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Publisher's Summary

In Goliath, New York Times best-selling author Max Blumenthal takes us on a journey through the badlands and high roads of Israel-Palestine, painting a startling portrait of Israeli society under the siege of increasingly authoritarian politics as the occupation of the Palestinians deepens.

Beginning with the national elections carried out during Israel's war on Gaza in 2008/9, which brought into power the country's most right-wing government to date, Blumenthal tells the story of Israel in the wake of the collapse of the Oslo peace process.

As Blumenthal reveals, Israel has become a country where right-wing leaders like Avigdor Lieberman and Bibi Netanyahu are sacrificing democracy on the altar of their power politics, where the loyal opposition largely and passively stands aside and watches the organized assault on civil liberties, where state-funded Orthodox rabbis publish books that provide instructions on how and when to kill gentiles, where half of Jewish youth declare their refusal to sit in a classroom with an Arab, and where mob violence targets Palestinians and African asylum seekers scapegoated by leading government officials as "demographic threats."

Immersing himself like few other journalists inside the world of hardline political leaders and movements, Blumenthal interviews the demagogues and divas in their homes, in the Knesset, and in the watering holes where their young acolytes hang out, and he speaks with those political leaders behind the organized assault on civil liberties. As his journey deepens, he painstakingly reports on the occupied Palestinians challenging schemes of demographic separation through unarmed protest. He talks at length to the leaders and youth of Palestinian society inside Israel now targeted by security service dragnets and legislation suppressing their speech and provides in-depth reporting on the small band of Jewish Israeli dissidents who have shaken off a conformist mind-set that permeates the media, schools, and the military.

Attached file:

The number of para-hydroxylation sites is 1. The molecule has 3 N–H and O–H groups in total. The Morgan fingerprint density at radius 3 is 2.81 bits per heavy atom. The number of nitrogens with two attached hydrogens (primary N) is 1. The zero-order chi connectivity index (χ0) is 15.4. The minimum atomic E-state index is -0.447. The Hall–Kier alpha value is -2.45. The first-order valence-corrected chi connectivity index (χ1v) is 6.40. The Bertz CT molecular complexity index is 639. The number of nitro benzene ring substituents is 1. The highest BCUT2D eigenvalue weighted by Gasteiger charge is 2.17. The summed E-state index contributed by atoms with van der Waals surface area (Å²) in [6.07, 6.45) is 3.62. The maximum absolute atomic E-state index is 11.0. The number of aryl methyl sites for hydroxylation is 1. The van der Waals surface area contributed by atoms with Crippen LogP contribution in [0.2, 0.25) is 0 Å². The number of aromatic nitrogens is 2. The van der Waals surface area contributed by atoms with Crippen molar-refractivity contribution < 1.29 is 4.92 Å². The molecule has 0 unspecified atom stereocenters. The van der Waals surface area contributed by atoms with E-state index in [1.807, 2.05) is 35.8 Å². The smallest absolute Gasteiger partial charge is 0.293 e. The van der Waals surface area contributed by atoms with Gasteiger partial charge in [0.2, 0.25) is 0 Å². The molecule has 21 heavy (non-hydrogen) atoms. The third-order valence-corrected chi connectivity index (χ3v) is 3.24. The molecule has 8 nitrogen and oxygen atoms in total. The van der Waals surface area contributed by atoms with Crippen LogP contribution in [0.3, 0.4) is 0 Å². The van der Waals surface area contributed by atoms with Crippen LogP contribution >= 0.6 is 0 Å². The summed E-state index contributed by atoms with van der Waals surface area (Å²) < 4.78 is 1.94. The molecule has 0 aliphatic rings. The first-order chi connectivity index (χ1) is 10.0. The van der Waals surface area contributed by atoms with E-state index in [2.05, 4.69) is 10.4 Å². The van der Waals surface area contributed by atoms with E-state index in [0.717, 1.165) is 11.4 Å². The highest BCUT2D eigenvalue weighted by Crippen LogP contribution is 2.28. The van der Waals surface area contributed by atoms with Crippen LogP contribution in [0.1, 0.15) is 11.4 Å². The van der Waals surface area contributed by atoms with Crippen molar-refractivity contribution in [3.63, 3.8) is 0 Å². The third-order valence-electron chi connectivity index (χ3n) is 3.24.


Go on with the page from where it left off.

Through his far-ranging travels, Blumenthal illuminates the present by uncovering the ghosts of the past - the histories of Palestinian neighborhoods and villages now gone and forgotten, how that history has set the stage for the current crisis of Israeli society, and how the Holocaust has been turned into justification for occupation.

A brave and unflinching account of the real facts on the ground, Goliath is an unprecedented and compelling work of journalism.

©2013 Max Blumenthal (P)2013 Blackstone Audio

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  • Story

The truth is rarely pretty

Goliath is not always an easy book to listen to. It is well written and well read, but the truths can be hard for many people to hear. Max Blumenthal at the lives of Palestinians, those in the Occupied Territories, but more so those Palestinians living inside Israel proper. The stories these Palestinians have almost never been told in the US, but they are important. Close to two million Arabs live inside Israel treated as less than second class citizens. They are denied access to most land, most jobs, many government benefits, and basic rights to organize political institutions and celebrate their culture. Blumenthal also examines the increasing rhetoric and legislation in Israel that many Israelis themselves describe as neo-fascist.

If you're looking for a feel-good story, this is not it. If you are looking for stories about life in Israel and Palestine that aren't generally told in the US, this book is a must read.

16 of 18 people found this review helpful

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The real story of occupation

Listened to it after I heard an interview with the author on democracy now. I could not stop listing or sleep until I finished it. It makes you want to cry. A must read for all peace lovers.

12 of 14 people found this review helpful

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Highly recommended for topicality

This does the annoying thing that modern journalism books seem to require: provide first person narratives of events meant to be scary/perilous and assume the anecdotes provide context for various points the author is trying to make. That stuff seldom works. Here I rarely felt there was any true danger to the writer and, to the extent there seems to be some danger, it's been manufactured with some craftily deployed hyperbole.